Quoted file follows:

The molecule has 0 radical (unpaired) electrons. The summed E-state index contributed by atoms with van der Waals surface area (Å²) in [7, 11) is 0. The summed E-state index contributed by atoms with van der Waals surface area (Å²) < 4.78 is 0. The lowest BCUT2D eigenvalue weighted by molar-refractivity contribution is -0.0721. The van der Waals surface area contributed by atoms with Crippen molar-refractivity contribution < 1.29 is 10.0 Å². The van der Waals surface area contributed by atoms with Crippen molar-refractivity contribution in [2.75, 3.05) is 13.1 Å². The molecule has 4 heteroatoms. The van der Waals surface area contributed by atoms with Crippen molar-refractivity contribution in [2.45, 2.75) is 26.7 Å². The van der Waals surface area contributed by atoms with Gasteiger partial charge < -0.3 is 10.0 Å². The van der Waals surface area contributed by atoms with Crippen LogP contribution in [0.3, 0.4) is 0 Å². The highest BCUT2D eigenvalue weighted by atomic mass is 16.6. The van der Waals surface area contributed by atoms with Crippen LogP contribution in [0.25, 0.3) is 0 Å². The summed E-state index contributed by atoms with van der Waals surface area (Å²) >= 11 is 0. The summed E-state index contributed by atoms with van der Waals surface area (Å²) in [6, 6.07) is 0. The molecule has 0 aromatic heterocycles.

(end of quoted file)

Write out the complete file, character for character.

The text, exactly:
The molecule has 0 radical (unpaired) electrons. The summed E-state index contributed by atoms with van der Waals surface area (Å²) in [7, 11) is 0. The summed E-state index contributed by atoms with van der Waals surface area (Å²) < 4.78 is 0. The lowest BCUT2D eigenvalue weighted by molar-refractivity contribution is -0.0721. The van der Waals surface area contributed by atoms with Crippen molar-refractivity contribution < 1.29 is 10.0 Å². The van der Waals surface area contributed by atoms with Crippen molar-refractivity contribution in [2.75, 3.05) is 13.1 Å². The molecule has 4 heteroatoms. The van der Waals surface area contributed by atoms with Crippen molar-refractivity contribution in [2.45, 2.75) is 26.7 Å². The van der Waals surface area contributed by atoms with Gasteiger partial charge < -0.3 is 10.0 Å². The van der Waals surface area contributed by atoms with Crippen LogP contribution in [0.3, 0.4) is 0 Å². The highest BCUT2D eigenvalue weighted by atomic mass is 16.6. The van der Waals surface area contributed by atoms with Crippen LogP contribution in [0.25, 0.3) is 0 Å². The summed E-state index contributed by atoms with van der Waals surface area (Å²) >= 11 is 0. The summed E-state index contributed by atoms with van der Waals surface area (Å²) in [6, 6.07) is 0. The molecule has 0 aromatic heterocycles.